The island is famous for its herd of woodland caribou. Some days, especially at dawn and dusk, we would see them walking the beach – and once we glimpsed a rare albino caribou. Beavers are plentiful in the interior and there’s enough birdlife to keep a novice birder happy.
The shores of Mitchipicoten Island are a rock collector’s dream. Interesting colours and shapes had us all poking about on the beaches for hours at a time. That’s what you do when there isn’t an internet connection; one beach in particular was justly famous for its agates.
We’ve only paddled about 70 kilometers of Lake Superior’s shoreline. The choices are endless for further trips but two are notable, at least to me – paddling the Apostle Islands in Wisconsin and the wild 100 kilometers of Lake Superior shoreline that make up Pukaskwa National Park.
I’m not finished with Lake Superior yet!
For further reading I recommend: The Wolf’s Head by Peter Unwin and Deep Water Passage: A Spiritual Journey at Midlife by Ann Linnea. The second one is notable because she is the first woman to circumnavigate Lake Superior by kayak.
Thank you Leigh for the great post and pictures. Here is more about Leigh: She is an avid world traveler and loves outdoor adventures. When she isn’t traveling or blogging at HikeBikeTravel you’ll find her in the garden or curled up with a good book.
She can be followed on her blog: Hikebiketravel
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Wow, what an incredible experience!!!
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Thank you for posting this blog Ted.
I hope it motivates someone to make the trip to Lake Superior. We met many Europeans and a few Americans at the lodge we stayed in before we left for our kayaking trip. Some were on repeat visits because they’d fallen in love with the beauty and the wildness of the area.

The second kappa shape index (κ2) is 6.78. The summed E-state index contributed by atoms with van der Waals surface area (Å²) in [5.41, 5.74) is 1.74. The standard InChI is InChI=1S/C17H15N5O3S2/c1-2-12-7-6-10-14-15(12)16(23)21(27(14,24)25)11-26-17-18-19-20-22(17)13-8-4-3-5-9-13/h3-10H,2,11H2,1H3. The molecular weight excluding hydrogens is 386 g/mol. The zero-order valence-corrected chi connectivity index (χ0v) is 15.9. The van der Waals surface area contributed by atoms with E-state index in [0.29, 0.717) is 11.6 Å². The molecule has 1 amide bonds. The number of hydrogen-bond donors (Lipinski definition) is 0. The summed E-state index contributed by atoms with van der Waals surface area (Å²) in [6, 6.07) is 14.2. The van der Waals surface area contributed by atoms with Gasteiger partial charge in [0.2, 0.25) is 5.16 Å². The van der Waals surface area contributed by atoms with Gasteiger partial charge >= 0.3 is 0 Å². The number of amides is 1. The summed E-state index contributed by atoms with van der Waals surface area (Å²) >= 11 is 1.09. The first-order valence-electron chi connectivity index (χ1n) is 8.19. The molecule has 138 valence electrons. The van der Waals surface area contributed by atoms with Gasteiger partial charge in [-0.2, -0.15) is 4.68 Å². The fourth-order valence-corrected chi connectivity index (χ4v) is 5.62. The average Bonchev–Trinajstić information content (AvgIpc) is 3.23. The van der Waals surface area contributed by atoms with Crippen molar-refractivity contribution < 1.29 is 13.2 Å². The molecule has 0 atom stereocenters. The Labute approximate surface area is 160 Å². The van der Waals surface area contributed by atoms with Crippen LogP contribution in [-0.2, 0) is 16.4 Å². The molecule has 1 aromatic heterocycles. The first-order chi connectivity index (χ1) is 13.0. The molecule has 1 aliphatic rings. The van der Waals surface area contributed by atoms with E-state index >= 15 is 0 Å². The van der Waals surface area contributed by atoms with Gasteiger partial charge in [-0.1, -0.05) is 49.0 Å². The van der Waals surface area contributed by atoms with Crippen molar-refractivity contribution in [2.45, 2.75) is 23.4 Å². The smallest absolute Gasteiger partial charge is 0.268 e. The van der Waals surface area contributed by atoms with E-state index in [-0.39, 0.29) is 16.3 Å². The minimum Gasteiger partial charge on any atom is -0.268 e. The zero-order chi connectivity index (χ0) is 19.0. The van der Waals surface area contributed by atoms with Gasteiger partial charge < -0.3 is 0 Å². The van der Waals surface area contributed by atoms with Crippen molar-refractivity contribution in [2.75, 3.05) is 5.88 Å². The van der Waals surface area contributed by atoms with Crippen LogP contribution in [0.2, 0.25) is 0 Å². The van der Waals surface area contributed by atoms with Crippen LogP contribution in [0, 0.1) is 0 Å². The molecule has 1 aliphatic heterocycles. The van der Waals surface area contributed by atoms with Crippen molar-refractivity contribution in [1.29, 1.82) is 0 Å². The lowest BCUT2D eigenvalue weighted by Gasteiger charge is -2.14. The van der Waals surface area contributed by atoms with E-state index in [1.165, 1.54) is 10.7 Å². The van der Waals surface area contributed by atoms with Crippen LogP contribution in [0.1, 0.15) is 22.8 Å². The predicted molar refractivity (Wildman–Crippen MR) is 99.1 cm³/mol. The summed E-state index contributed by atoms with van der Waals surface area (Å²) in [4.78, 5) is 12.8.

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As someone that doesn’t even enjoy kayaking, this sounds like a pretty good trip!
By the shores of Gitchee Gumee, By the shining Big-Sea-Water, Stood the wigwam of Nokomis, Daughter of the Moon, Nokomis.
My nother thought Longfellow was the consummate poe. I was raised on his poems. Never knew there was a real Gitchee Gumee-lol. Great photos!!
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We did have a great time on the trip but maintained a very healthy respect for the Lake and its moods. For any geologists in the crowd it looks like Michipicoten is near an old volcanic centre although the heat seems to have disipated over the last 2.7 billion years or so. There are some mine workings near the west end of the island. It would appear the monster effort to get heavy equipment there and set up was not rewarded as the actaul mine workings are quite limited. You can see some clues as to the activity along the shore but you need to go ashore and into the woods to see all the ruins. Its fun piecing together the old operation; OK maybe not everyone thinks that fun but at least you have to admire the effort put in by the oldtimers. Safe paddling!
VEry well-written story, Leigh!
Sounds like you guys had an amazing trip there. How cool to see caribou and pick wild blueberries.
It certainly broiught back lots if memories from my childhood- hiking, camping and traveling arund the US with my family.
My mom’s uncle had a cabin on LakeSUperior in the upper peninsula of Michigan. We stayed up there a few summers. ON the shores of the freezing lake, we collected beautiful stones, slid down high sand dunes, and built a raft to float on the lake. I’ll never forget how FREEZING the water is! brrr…
Had no idea about the giant fish from before us whitey’s came. Cool pics and trip – like the remoteness and total disconnect with normal day to day life. Despise kayaking though – would only do it in a canoe.
what a great story! I’ve been paddling in the Apostle Islands and got stuck on one for two days with a large group as we waited for the sudden bad weather to break. Also went up last June for a week to kayak the “sea caves” there. The Lake said No.
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You have awesome post and pictures Ted! Keep it up
I appreciate the visit. Hope you had a Merry Christmas!